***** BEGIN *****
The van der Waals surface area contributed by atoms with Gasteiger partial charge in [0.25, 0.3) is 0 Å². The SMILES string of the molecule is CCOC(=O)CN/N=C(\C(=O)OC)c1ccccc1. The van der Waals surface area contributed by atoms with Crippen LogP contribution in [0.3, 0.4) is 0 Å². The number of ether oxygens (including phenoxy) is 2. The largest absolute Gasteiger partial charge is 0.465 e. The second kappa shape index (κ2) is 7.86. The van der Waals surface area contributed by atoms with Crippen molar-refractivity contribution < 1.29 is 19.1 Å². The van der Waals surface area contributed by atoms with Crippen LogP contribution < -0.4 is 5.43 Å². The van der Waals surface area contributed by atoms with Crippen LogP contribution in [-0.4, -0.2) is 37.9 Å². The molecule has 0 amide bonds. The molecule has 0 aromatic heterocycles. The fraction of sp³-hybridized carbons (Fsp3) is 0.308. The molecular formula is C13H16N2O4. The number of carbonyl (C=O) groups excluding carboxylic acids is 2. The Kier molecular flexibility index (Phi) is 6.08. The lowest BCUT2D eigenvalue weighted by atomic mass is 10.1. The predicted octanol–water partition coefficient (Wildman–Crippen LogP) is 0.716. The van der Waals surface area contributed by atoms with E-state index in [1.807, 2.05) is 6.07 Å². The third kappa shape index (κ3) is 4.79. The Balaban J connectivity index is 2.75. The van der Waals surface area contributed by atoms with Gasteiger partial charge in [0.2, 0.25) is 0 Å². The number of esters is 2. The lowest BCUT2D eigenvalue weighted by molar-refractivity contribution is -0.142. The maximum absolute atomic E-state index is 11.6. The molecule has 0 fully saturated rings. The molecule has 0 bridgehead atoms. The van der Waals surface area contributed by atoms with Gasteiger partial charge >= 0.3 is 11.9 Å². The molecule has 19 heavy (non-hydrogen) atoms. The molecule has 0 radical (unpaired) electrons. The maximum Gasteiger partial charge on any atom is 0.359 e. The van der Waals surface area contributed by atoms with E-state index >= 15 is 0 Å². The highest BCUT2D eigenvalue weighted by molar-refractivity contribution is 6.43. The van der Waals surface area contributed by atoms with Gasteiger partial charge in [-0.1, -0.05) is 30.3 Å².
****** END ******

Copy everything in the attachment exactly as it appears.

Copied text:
The van der Waals surface area contributed by atoms with Gasteiger partial charge in [0.25, 0.3) is 0 Å². The SMILES string of the molecule is CCOC(=O)CN/N=C(\C(=O)OC)c1ccccc1. The van der Waals surface area contributed by atoms with Crippen LogP contribution in [0.3, 0.4) is 0 Å². The number of ether oxygens (including phenoxy) is 2. The largest absolute Gasteiger partial charge is 0.465 e. The second kappa shape index (κ2) is 7.86. The van der Waals surface area contributed by atoms with Crippen molar-refractivity contribution < 1.29 is 19.1 Å². The van der Waals surface area contributed by atoms with Crippen LogP contribution < -0.4 is 5.43 Å². The van der Waals surface area contributed by atoms with Crippen LogP contribution in [-0.4, -0.2) is 37.9 Å². The molecule has 0 amide bonds. The molecule has 0 aromatic heterocycles. The fraction of sp³-hybridized carbons (Fsp3) is 0.308. The molecular formula is C13H16N2O4. The number of carbonyl (C=O) groups excluding carboxylic acids is 2. The Kier molecular flexibility index (Phi) is 6.08. The lowest BCUT2D eigenvalue weighted by atomic mass is 10.1. The predicted octanol–water partition coefficient (Wildman–Crippen LogP) is 0.716. The van der Waals surface area contributed by atoms with E-state index in [1.807, 2.05) is 6.07 Å². The third kappa shape index (κ3) is 4.79. The Balaban J connectivity index is 2.75. The van der Waals surface area contributed by atoms with Gasteiger partial charge in [0.2, 0.25) is 0 Å². The number of esters is 2. The lowest BCUT2D eigenvalue weighted by molar-refractivity contribution is -0.142. The maximum absolute atomic E-state index is 11.6. The molecule has 0 fully saturated rings. The molecule has 0 bridgehead atoms. The van der Waals surface area contributed by atoms with Gasteiger partial charge >= 0.3 is 11.9 Å². The molecule has 19 heavy (non-hydrogen) atoms. The molecule has 0 radical (unpaired) electrons. The maximum Gasteiger partial charge on any atom is 0.359 e. The van der Waals surface area contributed by atoms with E-state index >= 15 is 0 Å². The highest BCUT2D eigenvalue weighted by molar-refractivity contribution is 6.43. The van der Waals surface area contributed by atoms with Gasteiger partial charge in [-0.1, -0.05) is 30.3 Å².